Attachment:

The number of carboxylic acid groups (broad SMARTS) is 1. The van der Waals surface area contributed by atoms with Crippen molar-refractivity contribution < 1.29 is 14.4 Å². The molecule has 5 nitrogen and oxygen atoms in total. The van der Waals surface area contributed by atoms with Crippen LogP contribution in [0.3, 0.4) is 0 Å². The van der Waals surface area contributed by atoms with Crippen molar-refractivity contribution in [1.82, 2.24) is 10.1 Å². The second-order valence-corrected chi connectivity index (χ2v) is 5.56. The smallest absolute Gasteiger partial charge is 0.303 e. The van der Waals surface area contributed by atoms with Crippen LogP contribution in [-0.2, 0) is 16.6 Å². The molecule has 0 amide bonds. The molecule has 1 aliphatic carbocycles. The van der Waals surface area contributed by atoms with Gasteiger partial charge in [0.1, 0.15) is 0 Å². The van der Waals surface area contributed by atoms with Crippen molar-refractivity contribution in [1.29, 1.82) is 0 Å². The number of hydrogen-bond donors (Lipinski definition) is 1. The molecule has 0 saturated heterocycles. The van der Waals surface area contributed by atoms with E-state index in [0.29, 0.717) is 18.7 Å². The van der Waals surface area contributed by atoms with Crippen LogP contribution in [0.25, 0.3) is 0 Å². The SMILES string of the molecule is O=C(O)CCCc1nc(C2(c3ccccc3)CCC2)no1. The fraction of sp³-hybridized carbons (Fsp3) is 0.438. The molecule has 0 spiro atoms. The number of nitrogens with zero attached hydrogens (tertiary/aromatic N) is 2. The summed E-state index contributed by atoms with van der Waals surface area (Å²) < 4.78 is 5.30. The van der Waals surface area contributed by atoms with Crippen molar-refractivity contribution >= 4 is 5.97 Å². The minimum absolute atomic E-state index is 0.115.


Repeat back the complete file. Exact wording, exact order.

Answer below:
The number of carboxylic acid groups (broad SMARTS) is 1. The van der Waals surface area contributed by atoms with Crippen molar-refractivity contribution < 1.29 is 14.4 Å². The molecule has 5 nitrogen and oxygen atoms in total. The van der Waals surface area contributed by atoms with Crippen LogP contribution in [0.3, 0.4) is 0 Å². The van der Waals surface area contributed by atoms with Crippen molar-refractivity contribution in [1.82, 2.24) is 10.1 Å². The second-order valence-corrected chi connectivity index (χ2v) is 5.56. The smallest absolute Gasteiger partial charge is 0.303 e. The van der Waals surface area contributed by atoms with Crippen LogP contribution in [-0.2, 0) is 16.6 Å². The molecule has 0 amide bonds. The molecule has 1 aliphatic carbocycles. The van der Waals surface area contributed by atoms with Gasteiger partial charge in [0.1, 0.15) is 0 Å². The van der Waals surface area contributed by atoms with Crippen molar-refractivity contribution in [1.29, 1.82) is 0 Å². The number of hydrogen-bond donors (Lipinski definition) is 1. The molecule has 0 saturated heterocycles. The van der Waals surface area contributed by atoms with E-state index in [0.29, 0.717) is 18.7 Å². The van der Waals surface area contributed by atoms with Crippen LogP contribution in [0.25, 0.3) is 0 Å². The SMILES string of the molecule is O=C(O)CCCc1nc(C2(c3ccccc3)CCC2)no1. The fraction of sp³-hybridized carbons (Fsp3) is 0.438. The molecule has 0 spiro atoms. The number of nitrogens with zero attached hydrogens (tertiary/aromatic N) is 2. The summed E-state index contributed by atoms with van der Waals surface area (Å²) < 4.78 is 5.30. The van der Waals surface area contributed by atoms with Crippen molar-refractivity contribution >= 4 is 5.97 Å². The minimum absolute atomic E-state index is 0.115.